Looking back in to the play, we find that there is a deep connection between the hero’s complimentary option of action and its inevitable result. We find that Oedipus was complimentary to turn in different direction if he wanted; he was not compelled to take the decisions which he took. Oedipus is doomed from the beginning since he is the sort of person he is.
Someone with an extremely various character would not have actually suffered Oedipus’s life. He would have compromised his sense of liberty in the name of prudence, customized, politics, or survival. So it can be said that it is fate which formed him as the individual he is and obliged him to act which he did and which in the end resulted in his downfall.
His flaw or error as an awful character is his lack of knowledge. He is oblivious that the man he eliminated was his dad, and in his lack of knowledge he marries his mom. He is likewise ignorant of the power of god which is powerfully, complex and hostile. Oedipus who lives life in his own terms and who provides full expression to his free choice, defies the Almighty( goes against the guideline of the universes) culminating in his destruction.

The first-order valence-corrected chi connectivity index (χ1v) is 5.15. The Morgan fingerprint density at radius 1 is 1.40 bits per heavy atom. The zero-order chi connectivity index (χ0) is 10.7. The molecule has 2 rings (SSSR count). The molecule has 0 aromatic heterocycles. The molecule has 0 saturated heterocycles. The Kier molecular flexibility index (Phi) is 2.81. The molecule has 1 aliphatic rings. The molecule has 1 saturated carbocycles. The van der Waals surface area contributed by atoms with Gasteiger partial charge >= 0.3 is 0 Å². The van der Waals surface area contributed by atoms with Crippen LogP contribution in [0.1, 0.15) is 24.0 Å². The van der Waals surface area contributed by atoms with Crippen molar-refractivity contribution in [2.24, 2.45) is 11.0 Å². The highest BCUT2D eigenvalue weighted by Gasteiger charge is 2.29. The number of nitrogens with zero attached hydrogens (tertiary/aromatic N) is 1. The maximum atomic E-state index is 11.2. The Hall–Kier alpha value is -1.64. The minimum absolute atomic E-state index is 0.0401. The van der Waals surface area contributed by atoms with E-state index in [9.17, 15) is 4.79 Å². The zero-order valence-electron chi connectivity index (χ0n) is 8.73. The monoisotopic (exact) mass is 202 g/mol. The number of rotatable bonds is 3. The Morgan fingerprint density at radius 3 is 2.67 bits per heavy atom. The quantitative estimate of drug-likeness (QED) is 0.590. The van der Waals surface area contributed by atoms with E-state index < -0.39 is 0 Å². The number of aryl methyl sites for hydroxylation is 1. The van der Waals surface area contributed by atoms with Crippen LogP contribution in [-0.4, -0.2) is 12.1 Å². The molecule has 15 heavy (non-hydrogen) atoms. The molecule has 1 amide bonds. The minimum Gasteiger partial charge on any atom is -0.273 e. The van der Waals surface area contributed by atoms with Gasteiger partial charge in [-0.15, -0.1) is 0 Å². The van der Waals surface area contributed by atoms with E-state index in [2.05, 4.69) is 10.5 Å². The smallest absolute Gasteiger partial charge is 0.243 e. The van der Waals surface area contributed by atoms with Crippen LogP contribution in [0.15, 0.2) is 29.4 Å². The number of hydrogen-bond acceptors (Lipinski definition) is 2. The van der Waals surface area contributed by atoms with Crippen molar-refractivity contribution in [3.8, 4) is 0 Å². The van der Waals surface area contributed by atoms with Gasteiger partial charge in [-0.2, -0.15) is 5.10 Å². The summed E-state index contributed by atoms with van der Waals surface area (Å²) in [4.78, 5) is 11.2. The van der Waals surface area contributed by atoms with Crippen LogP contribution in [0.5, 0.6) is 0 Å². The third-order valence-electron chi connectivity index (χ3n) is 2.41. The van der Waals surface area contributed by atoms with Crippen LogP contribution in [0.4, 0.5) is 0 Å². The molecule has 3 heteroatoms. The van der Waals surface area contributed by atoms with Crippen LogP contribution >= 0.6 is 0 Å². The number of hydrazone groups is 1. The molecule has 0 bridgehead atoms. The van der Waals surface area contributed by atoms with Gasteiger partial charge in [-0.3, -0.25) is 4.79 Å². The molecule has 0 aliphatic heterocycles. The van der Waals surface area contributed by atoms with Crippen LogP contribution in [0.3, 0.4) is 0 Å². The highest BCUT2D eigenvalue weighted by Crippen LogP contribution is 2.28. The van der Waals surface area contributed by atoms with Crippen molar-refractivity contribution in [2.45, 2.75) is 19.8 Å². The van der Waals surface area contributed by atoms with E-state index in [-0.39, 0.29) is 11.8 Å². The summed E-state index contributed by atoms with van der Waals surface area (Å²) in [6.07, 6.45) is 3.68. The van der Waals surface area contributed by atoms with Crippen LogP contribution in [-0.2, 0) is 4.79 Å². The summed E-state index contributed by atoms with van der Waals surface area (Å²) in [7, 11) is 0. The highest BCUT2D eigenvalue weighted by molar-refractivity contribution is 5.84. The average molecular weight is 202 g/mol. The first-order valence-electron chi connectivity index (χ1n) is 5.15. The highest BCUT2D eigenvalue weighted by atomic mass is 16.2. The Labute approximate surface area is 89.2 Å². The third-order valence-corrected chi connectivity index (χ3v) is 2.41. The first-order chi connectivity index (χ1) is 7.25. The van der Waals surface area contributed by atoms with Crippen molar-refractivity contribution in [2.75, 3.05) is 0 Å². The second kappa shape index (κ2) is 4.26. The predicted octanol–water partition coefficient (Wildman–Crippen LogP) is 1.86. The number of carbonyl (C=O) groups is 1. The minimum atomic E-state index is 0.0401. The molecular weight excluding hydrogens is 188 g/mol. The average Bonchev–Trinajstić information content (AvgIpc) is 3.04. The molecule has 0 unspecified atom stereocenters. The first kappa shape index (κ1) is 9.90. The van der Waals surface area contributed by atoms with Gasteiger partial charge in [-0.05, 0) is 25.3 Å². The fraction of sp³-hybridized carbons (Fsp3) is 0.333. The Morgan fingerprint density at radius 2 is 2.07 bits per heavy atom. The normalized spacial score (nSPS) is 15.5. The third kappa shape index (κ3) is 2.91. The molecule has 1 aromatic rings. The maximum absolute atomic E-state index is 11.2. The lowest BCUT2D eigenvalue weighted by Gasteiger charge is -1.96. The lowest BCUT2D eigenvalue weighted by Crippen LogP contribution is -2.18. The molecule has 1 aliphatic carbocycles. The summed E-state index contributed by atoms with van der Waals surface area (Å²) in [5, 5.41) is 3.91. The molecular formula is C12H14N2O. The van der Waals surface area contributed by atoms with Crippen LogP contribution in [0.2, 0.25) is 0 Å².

Oedipus defies fate. He makes his own decisions and deals with the repercussions that brings with it. And he stays the same from the starting till completion. At the end of the play we find how he suffers and endures a living death (he blinds himself and ask for his exile) for this reason.
The most memorable function of Oedipus is that he does not flex in face of hardship. When he understands that he has actually committed the criminal offense, he punishes himself and sustains it. He is a terrific character not only because he holds a high position in society but also because in spite of his stubbornness and egoist, he is a good individual who really cares for his topic. He is truly an excellent terrible character who teaches us the power of perseverance.
Dr. Larry A. Brown: Aristotle on Green Catastrophe 8 Feb 2007. 10 Feb 2007.
Ian Jhonston wrote on: Fate, Freedom, and the Awful Experience: An Introductory Lecture on Sophocles’s Oedipus the King. Last modified in August 2004. 8 Feb 2007. 10 Fe b 2007.
Sophocles’ King Oedipus